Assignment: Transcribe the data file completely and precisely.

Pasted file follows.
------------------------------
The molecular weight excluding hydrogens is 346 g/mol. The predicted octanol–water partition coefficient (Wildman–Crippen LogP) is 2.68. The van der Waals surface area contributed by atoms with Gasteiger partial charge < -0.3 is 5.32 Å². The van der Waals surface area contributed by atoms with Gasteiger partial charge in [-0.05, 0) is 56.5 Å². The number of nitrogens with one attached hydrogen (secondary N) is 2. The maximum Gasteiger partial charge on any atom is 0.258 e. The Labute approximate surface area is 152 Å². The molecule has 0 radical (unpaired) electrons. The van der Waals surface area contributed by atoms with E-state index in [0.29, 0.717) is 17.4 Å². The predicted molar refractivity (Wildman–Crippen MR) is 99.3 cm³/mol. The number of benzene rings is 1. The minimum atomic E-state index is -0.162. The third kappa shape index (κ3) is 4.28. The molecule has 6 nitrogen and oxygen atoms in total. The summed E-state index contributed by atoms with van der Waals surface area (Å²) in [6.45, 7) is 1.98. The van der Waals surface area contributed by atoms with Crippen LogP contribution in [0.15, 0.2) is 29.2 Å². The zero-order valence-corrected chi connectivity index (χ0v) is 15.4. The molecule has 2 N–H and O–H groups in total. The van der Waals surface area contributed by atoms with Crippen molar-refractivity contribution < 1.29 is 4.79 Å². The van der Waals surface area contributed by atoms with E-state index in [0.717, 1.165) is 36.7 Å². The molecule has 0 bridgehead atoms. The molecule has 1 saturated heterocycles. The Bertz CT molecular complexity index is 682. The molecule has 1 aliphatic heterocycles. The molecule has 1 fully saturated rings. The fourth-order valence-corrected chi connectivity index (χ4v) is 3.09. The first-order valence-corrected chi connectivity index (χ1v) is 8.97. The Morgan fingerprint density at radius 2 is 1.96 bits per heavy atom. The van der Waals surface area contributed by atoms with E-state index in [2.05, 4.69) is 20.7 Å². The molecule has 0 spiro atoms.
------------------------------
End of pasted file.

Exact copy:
The molecular weight excluding hydrogens is 346 g/mol. The predicted octanol–water partition coefficient (Wildman–Crippen LogP) is 2.68. The van der Waals surface area contributed by atoms with Gasteiger partial charge < -0.3 is 5.32 Å². The van der Waals surface area contributed by atoms with Gasteiger partial charge in [-0.05, 0) is 56.5 Å². The number of nitrogens with one attached hydrogen (secondary N) is 2. The maximum Gasteiger partial charge on any atom is 0.258 e. The Labute approximate surface area is 152 Å². The molecule has 0 radical (unpaired) electrons. The van der Waals surface area contributed by atoms with E-state index in [0.29, 0.717) is 17.4 Å². The predicted molar refractivity (Wildman–Crippen MR) is 99.3 cm³/mol. The number of benzene rings is 1. The minimum atomic E-state index is -0.162. The third kappa shape index (κ3) is 4.28. The molecule has 6 nitrogen and oxygen atoms in total. The summed E-state index contributed by atoms with van der Waals surface area (Å²) in [6.45, 7) is 1.98. The van der Waals surface area contributed by atoms with Crippen LogP contribution in [0.15, 0.2) is 29.2 Å². The zero-order valence-corrected chi connectivity index (χ0v) is 15.4. The molecule has 2 N–H and O–H groups in total. The van der Waals surface area contributed by atoms with Crippen molar-refractivity contribution < 1.29 is 4.79 Å². The van der Waals surface area contributed by atoms with E-state index in [0.717, 1.165) is 36.7 Å². The molecule has 0 bridgehead atoms. The molecule has 1 saturated heterocycles. The Bertz CT molecular complexity index is 682. The molecule has 1 aliphatic heterocycles. The molecule has 1 fully saturated rings. The fourth-order valence-corrected chi connectivity index (χ4v) is 3.09. The first-order valence-corrected chi connectivity index (χ1v) is 8.97. The Morgan fingerprint density at radius 2 is 1.96 bits per heavy atom. The van der Waals surface area contributed by atoms with E-state index in [2.05, 4.69) is 20.7 Å². The molecule has 0 spiro atoms.